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Collection Title: Blind Roosevelt Graves and Brother

Press Release:

October 18, 1996

Have you ever wondered why a local radio station signs on by saying, "Coming to you from Hattiesburg, the birth place of rock and roll. Look it up."? One reason may be that in the book The Illustrated History of Rock and Roll, published by Rolling Stone magazine, two songs recorded in Hattiesburg in 1936 by native Mississippi musicians are identified as possibly the earliest rock and roll recordings.

The two songs are "Barbecue Bust" and "Dangerous Woman." They were recorded in Hattiesburg in 1936 by the Mississippi Jook Band, consisting of the legendary Blind Roosevelt Graves singing vocals and playing guitar and his brother Uaroy Graves on tambourine and kazoo. They were joined for the recording session by one of Mississippi's most influential musicians, Cooney Vaughn, who played piano.

According to the Rolling Stone history, "The Graves brothers of Hattiesburg, Mississippi, who recorded 'rocking and reeling' spirituals for Paramount in 1929, made several blues records as the Mississippi Jook Band in 1936. Their 'Barbecue Bust' and 'Dangerous Woman' featured fully formed rock & roll guitar riffs and a stomping rock & roll beat."

Roosevelt Graves was born in Rose Hill near Meridian. After World War II, Graves moved to Gulfport, where he is said to have died in 1960. Piano player Cooney Vaughn performed weekly on radio station WCOC in Meridian prior to World War II.

In 1936 Paramount Records talent scout and Jackson furniture store owner H.C. Speir located the Graves Brothers, whom he had recorded in Indiana in 1929, performing in a church in McComb and arranged for them to do a second recording session in Hattiesburg.

To play piano in the Hattiesburg session, Speir chose Cooney Vaughn, described by Ed Komara, archivist in the Blues Archives at the University of Mississippi, as an influential live performer in Hattiesburg, where musicians from the Delta and New Orleans on their way by train to a gig would stop over in The Hub City to hear Vaughn play.

The combination of Vaughn's uninhibited piano style with the religious feeling and musical versatility of the Graves Brothers resulted in a the beginnings of a new type of music -- rock and roll.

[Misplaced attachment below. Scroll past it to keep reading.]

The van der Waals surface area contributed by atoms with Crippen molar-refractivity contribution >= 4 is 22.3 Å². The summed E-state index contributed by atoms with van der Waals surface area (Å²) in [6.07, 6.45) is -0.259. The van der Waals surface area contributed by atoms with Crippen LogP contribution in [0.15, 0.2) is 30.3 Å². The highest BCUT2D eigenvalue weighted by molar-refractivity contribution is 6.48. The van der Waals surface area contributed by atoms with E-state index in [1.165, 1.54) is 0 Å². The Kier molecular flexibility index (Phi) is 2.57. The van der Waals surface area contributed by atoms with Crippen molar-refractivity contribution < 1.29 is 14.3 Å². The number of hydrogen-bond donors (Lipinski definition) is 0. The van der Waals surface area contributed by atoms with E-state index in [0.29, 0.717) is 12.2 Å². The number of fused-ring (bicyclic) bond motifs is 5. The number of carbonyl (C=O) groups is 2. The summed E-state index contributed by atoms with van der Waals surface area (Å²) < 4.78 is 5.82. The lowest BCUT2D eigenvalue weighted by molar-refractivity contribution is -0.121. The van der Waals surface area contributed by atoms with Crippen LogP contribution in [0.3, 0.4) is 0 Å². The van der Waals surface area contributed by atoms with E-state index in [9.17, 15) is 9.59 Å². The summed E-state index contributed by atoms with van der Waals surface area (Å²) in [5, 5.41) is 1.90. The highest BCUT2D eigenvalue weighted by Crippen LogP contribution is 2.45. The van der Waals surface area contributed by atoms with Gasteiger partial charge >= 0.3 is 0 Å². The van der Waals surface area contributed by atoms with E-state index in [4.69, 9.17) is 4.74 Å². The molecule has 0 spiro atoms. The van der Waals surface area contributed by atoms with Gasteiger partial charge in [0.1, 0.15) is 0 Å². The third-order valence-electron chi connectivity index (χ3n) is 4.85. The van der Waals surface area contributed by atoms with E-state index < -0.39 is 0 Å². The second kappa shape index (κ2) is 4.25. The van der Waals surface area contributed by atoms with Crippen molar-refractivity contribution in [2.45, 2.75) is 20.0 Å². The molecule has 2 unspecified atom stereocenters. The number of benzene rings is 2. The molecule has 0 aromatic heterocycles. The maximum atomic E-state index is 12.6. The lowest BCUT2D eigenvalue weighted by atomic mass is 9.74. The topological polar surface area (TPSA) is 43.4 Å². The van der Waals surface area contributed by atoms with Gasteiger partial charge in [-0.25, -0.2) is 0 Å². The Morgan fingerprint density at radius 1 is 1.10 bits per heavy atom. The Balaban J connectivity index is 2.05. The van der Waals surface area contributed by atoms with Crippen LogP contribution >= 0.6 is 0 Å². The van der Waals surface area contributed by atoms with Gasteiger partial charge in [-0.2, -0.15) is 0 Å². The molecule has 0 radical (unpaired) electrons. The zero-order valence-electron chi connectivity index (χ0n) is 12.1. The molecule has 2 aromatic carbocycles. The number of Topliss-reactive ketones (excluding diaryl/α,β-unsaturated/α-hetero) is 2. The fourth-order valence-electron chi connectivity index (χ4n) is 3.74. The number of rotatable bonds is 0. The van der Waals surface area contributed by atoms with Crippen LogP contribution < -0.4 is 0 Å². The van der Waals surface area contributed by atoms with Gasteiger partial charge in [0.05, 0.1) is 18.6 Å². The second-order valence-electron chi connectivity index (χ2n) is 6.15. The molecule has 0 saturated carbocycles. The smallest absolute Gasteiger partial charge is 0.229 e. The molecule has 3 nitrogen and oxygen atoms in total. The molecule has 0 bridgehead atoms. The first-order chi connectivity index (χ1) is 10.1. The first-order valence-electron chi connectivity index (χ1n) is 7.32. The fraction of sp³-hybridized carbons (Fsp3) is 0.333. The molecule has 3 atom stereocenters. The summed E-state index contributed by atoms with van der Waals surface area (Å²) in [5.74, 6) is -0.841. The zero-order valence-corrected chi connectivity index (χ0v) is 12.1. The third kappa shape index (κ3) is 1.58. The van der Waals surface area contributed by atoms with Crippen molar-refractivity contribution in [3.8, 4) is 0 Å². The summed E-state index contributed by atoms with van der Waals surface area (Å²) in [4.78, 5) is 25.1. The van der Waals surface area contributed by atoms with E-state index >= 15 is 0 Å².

The USM Archives has recently acquired a re-release on cd of the complete recorded works of Blind Roosevelt Graves, including "Barbecue Bust," "Dangerous Woman," and 19 others. The cd was produced by Document Records, an Austrian company engaged in documenting the history of American blues, gospel, bluegrass, and ragtime music.

The Document cd includes songs from both of the Graves Brothers' 1929 and 1936 recording sessions and enables the listener to experience again the music of a black country band in the jook joints of Mississippi during the twenties and thirties.

Accession Number: AM 96-6

Inclusive Dates: 1929-1936

Volume: 1 item

Given By : Acquired by purchase.

Copyright: This collection may be protected from unauthorized copying by the Copyright Law of the United States (Title 17, United States Code).

Form of Material:

Compact disk featuring the complete recorded works of Mississippi musicians Blind Roosevelt Graves and his brother Uaroy Graves.

Accession Number: AM 97-59

Inclusive Dates: 1995

Volume: 1 item

Given By : Donated by Dr. Ed Wheat.

Copyright: This collection may be protected from unauthorized copying by the Copyright Law of the United States (Title 17, United States Code).

Form of Material:

Copy of the book Mississippi Studies: Emergence of Modern Mississippi (Brandon, Miss.: Magnolia Publishing Company, 1995), autographed by contributing author Dr. Joseph B. Parker. Information about the Graves Brothers is found on pages 345-346. A copy of the book is also available in the Cook Library, call number TEXT BK Soc.St. Mississi Gr.7-12 Magnoli.

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